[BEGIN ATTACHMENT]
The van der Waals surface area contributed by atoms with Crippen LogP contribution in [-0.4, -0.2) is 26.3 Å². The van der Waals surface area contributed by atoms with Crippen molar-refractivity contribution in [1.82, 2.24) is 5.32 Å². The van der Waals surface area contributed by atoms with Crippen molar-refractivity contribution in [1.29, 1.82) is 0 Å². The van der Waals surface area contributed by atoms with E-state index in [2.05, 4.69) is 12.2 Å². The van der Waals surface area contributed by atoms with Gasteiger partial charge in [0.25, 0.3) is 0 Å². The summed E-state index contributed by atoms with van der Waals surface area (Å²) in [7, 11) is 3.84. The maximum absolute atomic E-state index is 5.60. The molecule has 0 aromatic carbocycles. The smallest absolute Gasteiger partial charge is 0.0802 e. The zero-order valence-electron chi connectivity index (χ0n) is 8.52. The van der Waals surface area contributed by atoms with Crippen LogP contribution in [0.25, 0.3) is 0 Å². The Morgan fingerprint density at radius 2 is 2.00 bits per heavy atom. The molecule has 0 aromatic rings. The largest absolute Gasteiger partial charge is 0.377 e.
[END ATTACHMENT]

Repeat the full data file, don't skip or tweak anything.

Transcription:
The van der Waals surface area contributed by atoms with Crippen LogP contribution in [-0.4, -0.2) is 26.3 Å². The van der Waals surface area contributed by atoms with Crippen molar-refractivity contribution in [1.82, 2.24) is 5.32 Å². The van der Waals surface area contributed by atoms with Crippen molar-refractivity contribution in [1.29, 1.82) is 0 Å². The van der Waals surface area contributed by atoms with E-state index in [2.05, 4.69) is 12.2 Å². The van der Waals surface area contributed by atoms with Gasteiger partial charge in [0.25, 0.3) is 0 Å². The summed E-state index contributed by atoms with van der Waals surface area (Å²) in [7, 11) is 3.84. The maximum absolute atomic E-state index is 5.60. The molecule has 0 aromatic carbocycles. The smallest absolute Gasteiger partial charge is 0.0802 e. The zero-order valence-electron chi connectivity index (χ0n) is 8.52. The van der Waals surface area contributed by atoms with Crippen LogP contribution in [0.25, 0.3) is 0 Å². The Morgan fingerprint density at radius 2 is 2.00 bits per heavy atom. The molecule has 0 aromatic rings. The largest absolute Gasteiger partial charge is 0.377 e.